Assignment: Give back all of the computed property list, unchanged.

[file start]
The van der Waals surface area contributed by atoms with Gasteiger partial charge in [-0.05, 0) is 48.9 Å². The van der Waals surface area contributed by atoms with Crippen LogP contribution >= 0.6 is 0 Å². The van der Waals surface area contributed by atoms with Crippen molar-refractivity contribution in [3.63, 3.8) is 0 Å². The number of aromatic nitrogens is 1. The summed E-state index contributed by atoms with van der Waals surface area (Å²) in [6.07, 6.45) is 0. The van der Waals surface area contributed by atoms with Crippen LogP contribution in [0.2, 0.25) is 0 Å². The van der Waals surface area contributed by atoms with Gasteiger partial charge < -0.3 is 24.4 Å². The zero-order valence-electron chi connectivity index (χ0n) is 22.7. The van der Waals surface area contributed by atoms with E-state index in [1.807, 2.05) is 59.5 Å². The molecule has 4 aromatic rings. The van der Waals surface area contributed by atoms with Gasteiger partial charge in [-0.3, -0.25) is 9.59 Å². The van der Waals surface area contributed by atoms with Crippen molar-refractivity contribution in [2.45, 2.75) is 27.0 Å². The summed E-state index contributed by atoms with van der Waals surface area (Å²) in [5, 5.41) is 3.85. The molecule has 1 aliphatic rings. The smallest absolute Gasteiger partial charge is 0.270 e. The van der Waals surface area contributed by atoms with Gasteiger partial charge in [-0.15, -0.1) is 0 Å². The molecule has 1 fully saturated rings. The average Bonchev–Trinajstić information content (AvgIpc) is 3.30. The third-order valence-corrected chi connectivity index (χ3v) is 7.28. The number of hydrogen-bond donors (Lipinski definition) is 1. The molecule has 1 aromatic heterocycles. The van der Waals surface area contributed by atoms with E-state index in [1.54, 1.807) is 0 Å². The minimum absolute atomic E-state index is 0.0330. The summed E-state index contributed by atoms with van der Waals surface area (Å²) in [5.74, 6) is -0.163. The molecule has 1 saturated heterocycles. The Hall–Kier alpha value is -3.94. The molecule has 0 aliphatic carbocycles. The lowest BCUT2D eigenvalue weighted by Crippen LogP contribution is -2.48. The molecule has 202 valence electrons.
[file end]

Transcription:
The van der Waals surface area contributed by atoms with Gasteiger partial charge in [-0.05, 0) is 48.9 Å². The van der Waals surface area contributed by atoms with Crippen LogP contribution >= 0.6 is 0 Å². The van der Waals surface area contributed by atoms with Crippen molar-refractivity contribution in [3.63, 3.8) is 0 Å². The number of aromatic nitrogens is 1. The summed E-state index contributed by atoms with van der Waals surface area (Å²) in [6.07, 6.45) is 0. The van der Waals surface area contributed by atoms with Crippen LogP contribution in [0.2, 0.25) is 0 Å². The van der Waals surface area contributed by atoms with Gasteiger partial charge < -0.3 is 24.4 Å². The zero-order valence-electron chi connectivity index (χ0n) is 22.7. The van der Waals surface area contributed by atoms with E-state index in [1.807, 2.05) is 59.5 Å². The molecule has 4 aromatic rings. The van der Waals surface area contributed by atoms with Gasteiger partial charge in [-0.3, -0.25) is 9.59 Å². The van der Waals surface area contributed by atoms with Crippen molar-refractivity contribution in [2.45, 2.75) is 27.0 Å². The summed E-state index contributed by atoms with van der Waals surface area (Å²) in [5, 5.41) is 3.85. The molecule has 1 aliphatic rings. The smallest absolute Gasteiger partial charge is 0.270 e. The van der Waals surface area contributed by atoms with Gasteiger partial charge in [-0.15, -0.1) is 0 Å². The molecule has 1 fully saturated rings. The average Bonchev–Trinajstić information content (AvgIpc) is 3.30. The third-order valence-corrected chi connectivity index (χ3v) is 7.28. The number of hydrogen-bond donors (Lipinski definition) is 1. The molecule has 1 aromatic heterocycles. The van der Waals surface area contributed by atoms with E-state index in [1.54, 1.807) is 0 Å². The minimum absolute atomic E-state index is 0.0330. The summed E-state index contributed by atoms with van der Waals surface area (Å²) in [5.74, 6) is -0.163. The molecule has 1 saturated heterocycles. The Hall–Kier alpha value is -3.94. The molecule has 0 aliphatic carbocycles. The lowest BCUT2D eigenvalue weighted by Crippen LogP contribution is -2.48. The molecule has 202 valence electrons.